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A short post on why Hybrids are moot...

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posted on Aug, 31 2005 @ 03:52 PM
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I love Hybrids. But the financial benefits are non existent. Why?

It’s easy: let’s say the average hybrid gets about twice the mileage of a traditional gas powered car, which is mostly accurate and that’s why we all love them. But at what cost? The price of gas is nearly $3.00 in the US as I type this, that’s double what it was a few years ago during the SUV boom. Some say the cost of a gallon will hit $4.00 + soon.

Where am I going with this? The increased use of hybrids will only fuel (pun intended) increases in gasoline costs. With less demand on that fuel, the oil industry will want to keep its profits up and as a result the prices will only rise as consumption goes down.

So any financial benefit from driving a hybrid will become nullified or moot. It simply will be no cheaper in the near future to drive a hybrid that any regular gas car today. The more hybrids, the higher the price of gas.

Of course the benefits to the environment are worth it and reduced dependency on other nations (OPEC), but there will be no financial benefit at all. If anything, hybrids cost more to drive with higher price tags and more complicated repairs.

Should we buy and drive hybrids? Of course we should. But hybrids ARE NOT our future, just a band aid until a better solution arrives.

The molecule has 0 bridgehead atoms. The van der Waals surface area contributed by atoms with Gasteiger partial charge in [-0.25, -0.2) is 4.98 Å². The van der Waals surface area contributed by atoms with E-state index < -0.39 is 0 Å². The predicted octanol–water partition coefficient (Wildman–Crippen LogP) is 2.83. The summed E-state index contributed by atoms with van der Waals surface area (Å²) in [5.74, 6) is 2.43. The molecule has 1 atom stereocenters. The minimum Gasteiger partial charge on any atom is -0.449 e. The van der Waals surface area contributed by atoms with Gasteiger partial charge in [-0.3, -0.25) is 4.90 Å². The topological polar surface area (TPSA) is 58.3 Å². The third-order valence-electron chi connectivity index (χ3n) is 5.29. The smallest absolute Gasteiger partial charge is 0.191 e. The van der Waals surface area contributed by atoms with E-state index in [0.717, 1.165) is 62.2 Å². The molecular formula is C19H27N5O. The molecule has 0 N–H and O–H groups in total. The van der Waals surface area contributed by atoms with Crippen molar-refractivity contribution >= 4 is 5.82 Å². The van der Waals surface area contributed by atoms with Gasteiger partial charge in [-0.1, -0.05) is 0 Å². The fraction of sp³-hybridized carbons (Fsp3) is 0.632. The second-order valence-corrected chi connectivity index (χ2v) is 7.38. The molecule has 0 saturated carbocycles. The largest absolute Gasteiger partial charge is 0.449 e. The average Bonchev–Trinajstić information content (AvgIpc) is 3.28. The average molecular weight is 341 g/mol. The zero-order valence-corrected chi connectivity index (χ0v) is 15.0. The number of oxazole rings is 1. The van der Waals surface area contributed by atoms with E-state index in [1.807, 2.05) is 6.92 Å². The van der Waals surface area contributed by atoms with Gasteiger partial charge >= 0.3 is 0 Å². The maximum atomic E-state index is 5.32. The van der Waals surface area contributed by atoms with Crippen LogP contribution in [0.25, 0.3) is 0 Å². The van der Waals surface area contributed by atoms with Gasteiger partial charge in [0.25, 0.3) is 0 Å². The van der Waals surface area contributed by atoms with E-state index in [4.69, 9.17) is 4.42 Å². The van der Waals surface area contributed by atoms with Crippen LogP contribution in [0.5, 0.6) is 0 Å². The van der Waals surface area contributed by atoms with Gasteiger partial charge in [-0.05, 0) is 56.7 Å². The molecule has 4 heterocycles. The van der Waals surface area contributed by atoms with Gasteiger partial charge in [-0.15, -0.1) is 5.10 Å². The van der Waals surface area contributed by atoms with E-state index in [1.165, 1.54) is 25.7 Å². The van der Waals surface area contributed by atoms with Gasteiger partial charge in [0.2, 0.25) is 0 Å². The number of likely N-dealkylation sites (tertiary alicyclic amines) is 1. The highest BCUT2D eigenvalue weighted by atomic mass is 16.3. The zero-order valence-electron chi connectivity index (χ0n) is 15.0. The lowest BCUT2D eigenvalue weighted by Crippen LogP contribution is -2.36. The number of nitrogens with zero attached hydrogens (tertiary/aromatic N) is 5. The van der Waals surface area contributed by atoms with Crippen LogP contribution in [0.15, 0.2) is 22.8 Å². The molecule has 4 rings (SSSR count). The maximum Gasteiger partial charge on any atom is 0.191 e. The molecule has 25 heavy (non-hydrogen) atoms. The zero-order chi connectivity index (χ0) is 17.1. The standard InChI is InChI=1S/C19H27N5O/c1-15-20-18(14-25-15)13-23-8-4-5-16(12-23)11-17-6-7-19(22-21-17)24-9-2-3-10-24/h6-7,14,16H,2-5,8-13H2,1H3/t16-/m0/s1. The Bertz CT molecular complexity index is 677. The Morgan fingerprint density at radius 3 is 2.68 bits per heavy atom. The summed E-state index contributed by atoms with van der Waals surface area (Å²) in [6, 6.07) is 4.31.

posted on Aug, 31 2005 @ 04:03 PM
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I don't know of any instances in which a drop in demand for a commodity resulted in an increase in the prices.

As demand for oil drops the prices will go down and gasoline should go down at the same time.



posted on Aug, 31 2005 @ 04:49 PM
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hate to be a prick but i'll have to refer you to business 101
the supply/demand curve



now, where does it say that a decrease will increase the price to maintain profits? its profitable enough as it is and the only reason the prices are high is because of the lack of of oil or the high demands lets say.

when the demand is high, and there is an abundance amount of it, the price goes down. but when the demand is high and the amount/ability to get it to the end user is high the price goes up with it.

but let's say basic economics is wrong and your correct. this will in turn increase the research and spending to find alternative means of energy thus hopefully becoming an producer of our own energy or even better creating technology that will allow any country to create energy for a far cheaper price. i'm all for that too


sorry if this sounded a bit negative or bashing, just goes contrary from what i've learned but correct me if im wrong on any account.



posted on Aug, 31 2005 @ 04:58 PM
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Nice I feel like I back in Econ....The supply stayed the same on the oil but Demand exploded with china really industrializing and the huge boom of cars in the US. It was bound to happen. The biggest problem is we have a bottle neck occuring at the refineries. They can dig it up as fast as possible but just can't refine it that fast.

As for the hybrids you would have to own it for over 10years for it to have it be cost efficient. Given you are paying 1,000 dollars a year in gas.



posted on Aug, 31 2005 @ 05:32 PM
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MOST hybrids do not get double the gas mileage. The new ones that are the small SUV type, get a few piddly more miles to the gallon. And they cost 3-5k more. The prius and insight, DO get very good gas mileage. They are small and fine for a single person as a daily driver. I sure wouldn't want to try and pile my kids into it. Not to mention I car pool often and couldn't with one of those.